With one month of the year gone we have already had the, admittedly unsurprising, announcement that EFI will develop the digital front-end (DFE) for Landa Corporation’s Nanographic Printing Presses. This deal has been in the offing virtually since Drupa and many expected it to be announced at last year’s Connect, where Benny Landa took part in the now annual ‘fireside chat’ with EFI chief executive Guy Gecht.
For all its predictability, this is an incredibly good deal for EFI. Not only will it become the official DFE supplier for what could become a generation-defining print technology, it will also gain invaluable experience that it can use to develop the next generation of Fiery DFEs, including, I suspect, one capable of driving third-party B1 and B2 inkjet sheetfed presses. This represents a significant opportunity for EFI, which for all its dominance of the toner space has hitherto focused its inkjet DFE, Fiery XL, on the superwide-format and labels markets.
Frank Romano, professor emeritus at Rochester Institute of Technology’s School of Print Media, agrees that EFI will likely “use its experience with Landa to develop DFEs for inkjet”, but points out that the Fiery toner DFE could also benefit. “EFI will get to apply new GUI approaches [with Landa’s touchscreen-controlled presses] that will then improve EFI’s line for themselves and for other vendors,” he explains.
If this first announcement was to be expected, the second – that of Konica’s acquisition of a 10% stake in and formation of a strategic partnership with the French digital printing and finishing equipment manufacturer MGI – was not. While the two companies have a pre-existing relationship (MGI licenses Konica’s Bizhub Press print engine for its Meteor range) the partnership was unheralded and certainly not predicted in the same way as the EFI/Landa relationship.
It might surprise some to learn that MGI – best known for its digital spot UV machine, the JETvarnish 3D, and its Meteor range – has been around for more than 30 years. In that time it has developed a reputation for innovation – in fact, Konica cited MGI’s “capacity to innovate” as one of the main drivers for the tie-up. Evidence for this can be seen in the Meteor itself, which, though based on the Bizhub, is a much higher-end machine, capable of printing onto a wider range of substrates (including plastic as the result of MGI’s clever temperature management technology), formats (from 100x148mm to 330x1,020mm) and producing a result that is said to be more comparable with HP Indigo than the Bizhub on which it is based.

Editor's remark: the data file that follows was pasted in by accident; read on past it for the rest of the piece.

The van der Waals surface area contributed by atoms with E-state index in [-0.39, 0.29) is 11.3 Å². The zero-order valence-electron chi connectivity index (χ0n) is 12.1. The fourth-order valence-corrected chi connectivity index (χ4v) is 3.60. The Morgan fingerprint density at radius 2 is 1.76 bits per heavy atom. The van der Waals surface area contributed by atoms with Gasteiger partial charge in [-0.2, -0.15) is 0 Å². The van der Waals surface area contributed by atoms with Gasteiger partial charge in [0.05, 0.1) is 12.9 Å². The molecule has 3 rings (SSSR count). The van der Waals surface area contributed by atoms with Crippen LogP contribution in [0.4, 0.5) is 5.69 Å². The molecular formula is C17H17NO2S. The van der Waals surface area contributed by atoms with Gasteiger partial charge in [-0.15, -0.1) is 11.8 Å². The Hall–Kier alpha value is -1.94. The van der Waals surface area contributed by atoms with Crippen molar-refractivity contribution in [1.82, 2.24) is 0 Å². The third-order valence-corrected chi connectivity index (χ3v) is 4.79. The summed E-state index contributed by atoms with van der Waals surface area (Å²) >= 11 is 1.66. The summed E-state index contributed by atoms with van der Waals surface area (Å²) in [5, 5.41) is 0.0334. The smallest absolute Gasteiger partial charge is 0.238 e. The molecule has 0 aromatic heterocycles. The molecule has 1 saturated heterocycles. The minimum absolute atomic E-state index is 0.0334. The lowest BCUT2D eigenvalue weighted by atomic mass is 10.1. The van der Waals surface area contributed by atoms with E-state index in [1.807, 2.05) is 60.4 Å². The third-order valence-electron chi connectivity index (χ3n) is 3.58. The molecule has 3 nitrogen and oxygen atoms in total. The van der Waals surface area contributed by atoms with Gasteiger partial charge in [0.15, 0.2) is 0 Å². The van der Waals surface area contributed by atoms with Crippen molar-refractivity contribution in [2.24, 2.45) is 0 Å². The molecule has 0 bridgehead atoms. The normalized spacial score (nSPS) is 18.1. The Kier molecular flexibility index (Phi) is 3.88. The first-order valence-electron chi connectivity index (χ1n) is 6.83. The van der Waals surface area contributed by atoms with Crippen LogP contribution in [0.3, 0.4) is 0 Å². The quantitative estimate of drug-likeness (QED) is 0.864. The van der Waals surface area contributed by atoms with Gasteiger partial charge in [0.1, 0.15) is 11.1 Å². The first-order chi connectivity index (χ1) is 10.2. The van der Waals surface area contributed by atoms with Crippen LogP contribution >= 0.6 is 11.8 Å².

As such, despite the fact the Meteor DP8700XL is based on the same engine as the Bizhub Press C8000, the Meteor will effectively slot in as a new high-end digital press to complement Konica’s Bizhub or, as MGI executive vice-president Victor Abergel put it: “MGI will become the Lexus to Konica’s Toyota.”
The press release announcing the partnership seemed to suggest that the main benefit to MGI would be access to Konica’s larger distribution network, and it was widely interpreted as such. However, Abergel clarified that this is not exactly the case. The plan is that Konica will refer customers looking for a press above £130,000 to MGI – making the Meteor Konica’s de facto competitor to the HP Indigo, Xerox 1000 and Kodak NexPress – while MGI for its part will refer customers looking for a machine below £100,000 back to Konica.
“For the Meteor line, it will be a great opportunity to increase sales, but we will not just give the Meteor line to the Konica distribution channel, especially in a country where we already have an official MGI distributor,” said Abergel. “We will see in time which is the best solution for the group – to appoint Konica or not. What we will do for now is to develop and co-develop future products.”
What form these products will take – toner or inkjet, print or finishing – and what markets they will serve remains to be seen, although they will not include any collaboration (beyond perhaps the licensing of specific technology) in the field of B2 sheetfed inkjet, where both firms are about to launch their first products. Potentially this looks like an area where there could be some crossover and competition between the two new partners’ portfolios – especially as relatively little is know about MGI’s Alphajet in comparison to the KM-1 that Konica has co-developed with Komori. Abergel was unequivocal that this would not be the case and outlined some key differentiators between the two products.
“We have patented a very unique system – our own chassis, our own conveying system – with Kora Packmat, which is our German operation we took over two years ago and is now our factory for manufacturing the chassis and all the conveying system for the Alphajet,” he said. In addition, rather than being tied to one printhead manufacturer (as is usually the case with any inkjet device), the Alphajet will be compatible with heads from three different manufacturers – allowing the press to be tailored to the end application.
This represents the third major differentiator between the two devices, as MGI is targeting the commercial print and packaging markets with the Alphajet, which will feature online finishing capabilities such as spot UV and foiling, whereas the KM-1 is, in Abergel’s eyes, targeted more at the high production market served by the likes of Kodak Versamark. Furthermore, the Alphajet platform will be the basis for future MGI inkjet devices for printed electronics and 3D printing – another area of expertise for MGI that Konica will no doubt be interested in.